LACTATE THRESHOLD CHANGES FROM JUNIOR TO SENIOR AGE IN ELITE OLYMPIC DISTANCE TRIATHLETES S. Pöller, T. Moeller & J. Wick
Triathletes aiming at competing in Olympic Games take part in competitions lasting between 20 minutes (team relay) and two hours (standard distance). These competitions can be regarded as endurance events. Therefore, the performance is highly determined by maximum oxygen consumption, lactate threshold and efficiency (Suriano & Bishop, 2009; Joyner & Coyle, 2007). Until today, no longitudinal research of performance tests on elite triathletes developing from junior to senior age has been published. The changes between the age of 19-23 years are of great interest as they demonstrate the ability of an athlete to adapt to the higher requirements in senior elite races. Lactate thresholds show a high sensitivity to performance enhancements and therefore enable assessments of improvements in athletes’ endurance capacity (Jones & Carter, 2000) and predictions of race velocities. The purpose of this study was to show the changes of a fixed blood lactate threshold in a group of high performance sprint and standard distance triathletes who successfully managed to develop from the junior elite to the senior elite national team.
During the four years athletes did significantly increase their maximum velocity during the last stage (z = -2.636; p = 0.008; r = -0.659; Table 2). Blood lactate production was reduced in senior athletes compared to their values four years earlier, expressed in higher velocities at the 3 mmol/L blood lactate threshold (z = -2.38; p = 0.017; r = -0.595; Figure 1). A typical rightward shift over time of the blood lactate curve during the incremental test is presented in Figure 2.
METHODS Sample The athletes were identified retrospectively from a comprehensive data base covering performance tests between 1993-2014. Inclusion criteria were: athletes were members of the German junior and senior national team and had completed the standardised 4x4.000 m incremental treadmill test at an age of approximately 19 and 23 years. A group of eight male ITU Triathlon World Championships medallists and Olympians was selected.
5,4 5,2 5 4,8 4,6 4,4 4,2 junior age
Figure 1. Changes of vL3 from junior to senior elite age 4 3 2 1 0
4,25 4,5 4,75 5 5,25 velocity [m/s] junior age senior age
Figure 2. Typical lactate curve changes in the 4x4.000 m incremental test Table 2. Variables in the four-step incremental running protocol (mean ± SD) junior age senior age vmax (m/s) 4,8 ± 0,1 5,3 ± 0,1* vL3 (m/s) 4,7 ± 0,2 5,1 ± 0,2* vmax = velocity of the last stage in the 4x4.000 m incremental treadmill test; vL3 = velocity at a blood lactate concentration of 3 mmol/L * p < .05 between junior and senior athletes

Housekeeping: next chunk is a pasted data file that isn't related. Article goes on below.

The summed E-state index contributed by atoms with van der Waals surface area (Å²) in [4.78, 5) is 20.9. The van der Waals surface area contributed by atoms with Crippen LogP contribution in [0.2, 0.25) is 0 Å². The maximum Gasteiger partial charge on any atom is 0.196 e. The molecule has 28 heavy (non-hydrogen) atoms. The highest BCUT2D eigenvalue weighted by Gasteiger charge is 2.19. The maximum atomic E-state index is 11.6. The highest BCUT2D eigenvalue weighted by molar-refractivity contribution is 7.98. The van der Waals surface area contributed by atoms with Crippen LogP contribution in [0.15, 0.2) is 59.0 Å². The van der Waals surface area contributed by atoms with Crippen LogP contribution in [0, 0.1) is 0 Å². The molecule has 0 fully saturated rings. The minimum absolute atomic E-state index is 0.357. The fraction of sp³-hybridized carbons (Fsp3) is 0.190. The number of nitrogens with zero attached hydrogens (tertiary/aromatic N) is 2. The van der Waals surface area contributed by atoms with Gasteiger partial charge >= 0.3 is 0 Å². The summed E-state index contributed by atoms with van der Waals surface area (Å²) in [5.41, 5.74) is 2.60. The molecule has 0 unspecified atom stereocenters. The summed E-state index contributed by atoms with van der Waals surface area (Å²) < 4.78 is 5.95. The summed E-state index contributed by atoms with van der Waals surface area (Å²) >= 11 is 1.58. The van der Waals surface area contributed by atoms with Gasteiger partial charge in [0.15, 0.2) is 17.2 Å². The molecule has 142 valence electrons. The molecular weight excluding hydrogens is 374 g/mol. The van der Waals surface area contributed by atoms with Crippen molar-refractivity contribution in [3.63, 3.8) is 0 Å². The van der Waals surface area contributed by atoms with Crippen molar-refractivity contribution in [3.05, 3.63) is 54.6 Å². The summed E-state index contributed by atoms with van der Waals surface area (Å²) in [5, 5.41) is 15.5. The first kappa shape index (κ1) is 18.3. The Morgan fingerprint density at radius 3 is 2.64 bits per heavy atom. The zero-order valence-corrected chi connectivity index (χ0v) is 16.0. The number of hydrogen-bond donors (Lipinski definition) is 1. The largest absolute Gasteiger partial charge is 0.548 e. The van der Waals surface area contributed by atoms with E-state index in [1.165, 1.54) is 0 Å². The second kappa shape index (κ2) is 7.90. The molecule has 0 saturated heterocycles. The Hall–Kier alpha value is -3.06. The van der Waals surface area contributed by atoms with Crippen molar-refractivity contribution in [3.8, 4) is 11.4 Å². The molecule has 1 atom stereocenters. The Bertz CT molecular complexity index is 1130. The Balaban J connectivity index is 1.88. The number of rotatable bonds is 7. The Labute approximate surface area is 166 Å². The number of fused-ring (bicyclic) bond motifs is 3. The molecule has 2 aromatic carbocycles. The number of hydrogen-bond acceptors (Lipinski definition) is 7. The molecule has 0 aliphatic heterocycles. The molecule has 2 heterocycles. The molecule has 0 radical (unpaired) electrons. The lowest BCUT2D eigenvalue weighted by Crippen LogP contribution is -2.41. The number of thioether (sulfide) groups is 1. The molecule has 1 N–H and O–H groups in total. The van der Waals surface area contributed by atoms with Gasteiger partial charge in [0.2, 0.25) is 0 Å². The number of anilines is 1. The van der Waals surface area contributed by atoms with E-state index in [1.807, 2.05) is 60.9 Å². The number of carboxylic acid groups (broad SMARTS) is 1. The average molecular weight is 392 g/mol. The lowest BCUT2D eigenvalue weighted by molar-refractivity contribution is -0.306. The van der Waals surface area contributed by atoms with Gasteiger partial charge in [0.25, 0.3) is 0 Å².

Table 1. Characteristics of subjects (mean ± SD) Age (yr) Body mass (kg) Body fat mass (%) Height (cm)
junior age 18,9 ± 0,7 71,3 ± 4,7 9,9 ± 1,6 183,7 ± 4,0
senior age 23,0 ± 0,6 73,4 ± 4,1 10,0 ± 1,6 184,8 ± 4,0
Body fat mass = Percentage of body fat determined by a GPM skinfold caliper based on the Parizkova method (Parizkova, 1977)
Printed at Universitätsrechenzentrum Leipzig
Four-step incremental running test Athletes performed a 4x4.000 m run with an increment of 0,25 m/s for each step. The last stage was aimed to be completed with the individual current 10 k competition speed. If the last step was incomplete, vmax (m/s) was normalised over the covered distance. For reasons of running technique the treadmill gradient was set at 0% (Neumann & Gohlitz, 1996). Between the steps, athletes had a one minute break respectively for blood collection from the earlobe to measure blood lactate levels (Lab; mmol/L). Velocity at a fixed 3 mmol/L lactate threshold (vL3) was determined. Statistical analysis Mean and standard deviation (SD) were calculated for all variables. Differences between junior and senior age were detected using Wilcoxon signed rank test. Effect size (r) was calculated to enable additional interpretation of mean differences. Effects were interpreted as small (0.1), medium (0.3) or large (0.5).
DISCUSSION & CONCLUSION Blood lactate thresholds, obtained from incremental tests, can be used as a criterion for aerobic endurance performance (Faude et al., 2009). In our analyses intraindividual changes of submaximal performance were assessed with running velocity at a blood lactate level of 3 mmol/L (vL3). vL3 increased significantly with age, which can be seen as a marker of enhanced aerobic endurance capacity (Jones & Carter, 2000). Over the time span of four years, mean improvements for vL3 of 2% per year have been found. The differences in this study are associated with large effect sizes. For elite triathletes, significant correlations between vL3 determined during the 4x4.000 m incremental step test and the 10.000 m race pace have been shown (Moeller, 2015). Furthermore, knowledge of vL3 can be seen as a basic tool to regulate run training velocities.
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Correspondence: Sabine Pöller, Research Group Triathlon Institute for Applied Training Science An Institute of the association IAT/FES e. V. Marschnerstraße 29, 04109 Leipzig, Germany Phone: +49 341 4945-184, E-Mail: [email protected]